Chris Lieberman, FISM News
As states around the country are introducing measures to restrict abortion in anticipation of the Supreme Court’s decision on whether or not to overturn Roe v. Wade, California Gov. Gavin Newsom (D) has sought to increase abortion access in the Golden State, signing a bill that would eliminate co-pays and deductibles for those seeking to end the life of their unborn child.
“As states across the country attempt to move us backwards by restricting fundamental reproductive rights, California continues to protect and advance reproductive freedom for all,” said Newsom in a statement. “With this legislation, we’ll help ensure equitable, affordable access to abortion services so that out-of-pocket costs don’t stand in the way of receiving care.”
The new law, Senate Bill 245, would eliminate all out-of-pocket fees for those with private insurance seeking an abortion. California already requires insurance companies to cover the cost of an abortion, but expenses such as co-pays and deductibles lead to an average cost of $543 for a medication abortion and $887 for a procedural abortion, according to the California Health Benefits Review Program. California now joins Illinois, New York, and Oregon as the fourth state to ban such fees for abortions.
The move comes as the nation awaits the Supreme Court’s decision in Dobbs v. Jackson Women’s Health Organization, a challenge to a Mississippi law that bans abortion after 15 weeks. The decision, which is expected by this summer, could potentially overturn Roe v. Wade and Planned Parenthood v. Casey, two landmark cases that limit states’ ability to ban abortions. After oral arguments in December, pro-life advocates are optimistic that the impending decision could be a major win for the pro-life movement, an outcome abortionists dread.
Both conservative and liberal states have passed laws in anticipation of the Supreme Court’s decision. Republican governors in states such Florida, West Virginia, and Texas have all signed bills into law that would place restrictions on abortion. Meanwhile, Democratic governors have passed laws to increase access to abortion in their own states and make it easier for women living in states where abortion is restricted to travel in order to obtain an abortion.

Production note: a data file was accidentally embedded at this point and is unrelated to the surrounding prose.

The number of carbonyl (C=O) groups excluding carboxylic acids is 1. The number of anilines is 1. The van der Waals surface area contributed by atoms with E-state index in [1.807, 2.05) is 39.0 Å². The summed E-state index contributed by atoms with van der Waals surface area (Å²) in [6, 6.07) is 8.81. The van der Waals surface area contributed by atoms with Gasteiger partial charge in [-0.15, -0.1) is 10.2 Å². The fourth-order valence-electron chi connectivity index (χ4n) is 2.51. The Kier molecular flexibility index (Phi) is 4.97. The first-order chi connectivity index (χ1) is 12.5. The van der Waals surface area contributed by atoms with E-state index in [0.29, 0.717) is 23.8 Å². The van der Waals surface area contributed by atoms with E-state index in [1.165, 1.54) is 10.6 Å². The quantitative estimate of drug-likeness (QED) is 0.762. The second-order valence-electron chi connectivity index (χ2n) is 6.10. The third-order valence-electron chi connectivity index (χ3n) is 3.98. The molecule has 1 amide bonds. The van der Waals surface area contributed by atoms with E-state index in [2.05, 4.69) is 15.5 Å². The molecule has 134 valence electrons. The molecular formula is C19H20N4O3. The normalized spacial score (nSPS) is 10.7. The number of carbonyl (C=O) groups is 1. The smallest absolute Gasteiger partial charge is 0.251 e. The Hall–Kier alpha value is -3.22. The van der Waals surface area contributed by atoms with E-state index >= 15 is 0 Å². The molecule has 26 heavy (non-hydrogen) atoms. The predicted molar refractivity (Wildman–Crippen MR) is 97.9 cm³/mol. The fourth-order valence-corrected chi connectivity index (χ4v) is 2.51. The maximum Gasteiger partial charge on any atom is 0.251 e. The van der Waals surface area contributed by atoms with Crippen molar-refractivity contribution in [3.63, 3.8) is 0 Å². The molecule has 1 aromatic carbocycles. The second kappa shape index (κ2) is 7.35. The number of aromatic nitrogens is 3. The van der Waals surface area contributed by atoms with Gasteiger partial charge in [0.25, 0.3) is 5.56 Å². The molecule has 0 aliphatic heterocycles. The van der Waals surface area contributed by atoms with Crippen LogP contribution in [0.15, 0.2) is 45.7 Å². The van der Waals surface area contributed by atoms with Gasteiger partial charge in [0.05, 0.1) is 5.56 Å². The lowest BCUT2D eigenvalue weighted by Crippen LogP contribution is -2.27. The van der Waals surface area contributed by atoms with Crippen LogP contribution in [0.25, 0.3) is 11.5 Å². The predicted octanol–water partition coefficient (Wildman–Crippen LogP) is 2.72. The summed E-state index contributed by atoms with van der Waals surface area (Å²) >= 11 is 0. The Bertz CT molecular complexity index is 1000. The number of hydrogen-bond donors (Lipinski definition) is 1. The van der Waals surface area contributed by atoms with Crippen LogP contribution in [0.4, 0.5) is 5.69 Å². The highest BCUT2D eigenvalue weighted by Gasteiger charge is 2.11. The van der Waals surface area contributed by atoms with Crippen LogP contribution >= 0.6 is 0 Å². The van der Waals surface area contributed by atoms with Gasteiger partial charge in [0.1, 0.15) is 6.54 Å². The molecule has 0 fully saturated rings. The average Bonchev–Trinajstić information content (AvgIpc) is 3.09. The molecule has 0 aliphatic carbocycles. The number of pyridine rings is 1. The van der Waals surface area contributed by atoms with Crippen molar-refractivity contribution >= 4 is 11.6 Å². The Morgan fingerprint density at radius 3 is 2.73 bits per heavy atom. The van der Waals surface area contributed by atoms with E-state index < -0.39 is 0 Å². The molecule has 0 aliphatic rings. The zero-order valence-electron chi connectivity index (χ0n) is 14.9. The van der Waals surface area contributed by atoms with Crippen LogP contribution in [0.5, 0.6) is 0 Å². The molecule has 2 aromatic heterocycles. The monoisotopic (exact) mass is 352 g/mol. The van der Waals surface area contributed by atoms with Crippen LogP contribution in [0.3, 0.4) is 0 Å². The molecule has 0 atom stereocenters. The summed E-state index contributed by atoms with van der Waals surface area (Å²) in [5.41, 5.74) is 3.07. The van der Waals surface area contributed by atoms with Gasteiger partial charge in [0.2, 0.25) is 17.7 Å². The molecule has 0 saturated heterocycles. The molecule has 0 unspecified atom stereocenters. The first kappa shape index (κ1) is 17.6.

California’s new law is one of 14 proposals from California’s Future of Abortion Council, a group advising Newsom on how to respond to the potential roll back of Roe. The proposed bills include creating an “Abortion Support Fund” to help offset costs such as travel and childcare expenses for women seeking an abortion, allowing nurse practitioners with certain training to perform first-trimester abortions without the supervision of a doctor, and banning the release of medical records to out-of-state law enforcement seeking to enforce abortion bans in the woman’s home state.
While lawmakers in California claim to be passing these measures in the name of healthcare, their legislative actions may suggest otherwise. For example, the most recent bill related to cancer care co-pays, which was approved by Newsom’s Democratic predecessor Jerry Brown back in 2018, actually increased the maximum allowable co-pay for cancer treatment in the state from $200 up to $250 through the year 2024. The fact that the Democratic governor and legislature has made no similar effort to reduce the financial burden of cancer care would seem to indicate that these measures are more intended to increase access to abortion than healthcare in the state of California.